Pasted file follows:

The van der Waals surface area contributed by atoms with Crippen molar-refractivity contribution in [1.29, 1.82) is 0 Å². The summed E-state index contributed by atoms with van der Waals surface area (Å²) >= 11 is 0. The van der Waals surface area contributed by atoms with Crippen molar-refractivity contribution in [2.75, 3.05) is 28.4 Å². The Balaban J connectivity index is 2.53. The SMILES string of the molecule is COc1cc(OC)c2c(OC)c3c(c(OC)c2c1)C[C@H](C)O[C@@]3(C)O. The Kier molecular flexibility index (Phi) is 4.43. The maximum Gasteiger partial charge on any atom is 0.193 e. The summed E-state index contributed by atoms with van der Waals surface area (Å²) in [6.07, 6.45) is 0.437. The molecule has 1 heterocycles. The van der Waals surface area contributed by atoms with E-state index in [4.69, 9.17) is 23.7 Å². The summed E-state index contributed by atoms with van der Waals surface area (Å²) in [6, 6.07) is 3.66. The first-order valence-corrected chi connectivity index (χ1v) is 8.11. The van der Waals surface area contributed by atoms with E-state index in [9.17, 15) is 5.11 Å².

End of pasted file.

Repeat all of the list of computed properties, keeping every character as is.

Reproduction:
The van der Waals surface area contributed by atoms with Crippen molar-refractivity contribution in [1.29, 1.82) is 0 Å². The summed E-state index contributed by atoms with van der Waals surface area (Å²) >= 11 is 0. The van der Waals surface area contributed by atoms with Crippen molar-refractivity contribution in [2.75, 3.05) is 28.4 Å². The Balaban J connectivity index is 2.53. The SMILES string of the molecule is COc1cc(OC)c2c(OC)c3c(c(OC)c2c1)C[C@H](C)O[C@@]3(C)O. The Kier molecular flexibility index (Phi) is 4.43. The maximum Gasteiger partial charge on any atom is 0.193 e. The summed E-state index contributed by atoms with van der Waals surface area (Å²) in [6.07, 6.45) is 0.437. The molecule has 1 heterocycles. The van der Waals surface area contributed by atoms with E-state index in [4.69, 9.17) is 23.7 Å². The summed E-state index contributed by atoms with van der Waals surface area (Å²) in [6, 6.07) is 3.66. The first-order valence-corrected chi connectivity index (χ1v) is 8.11. The van der Waals surface area contributed by atoms with E-state index in [9.17, 15) is 5.11 Å².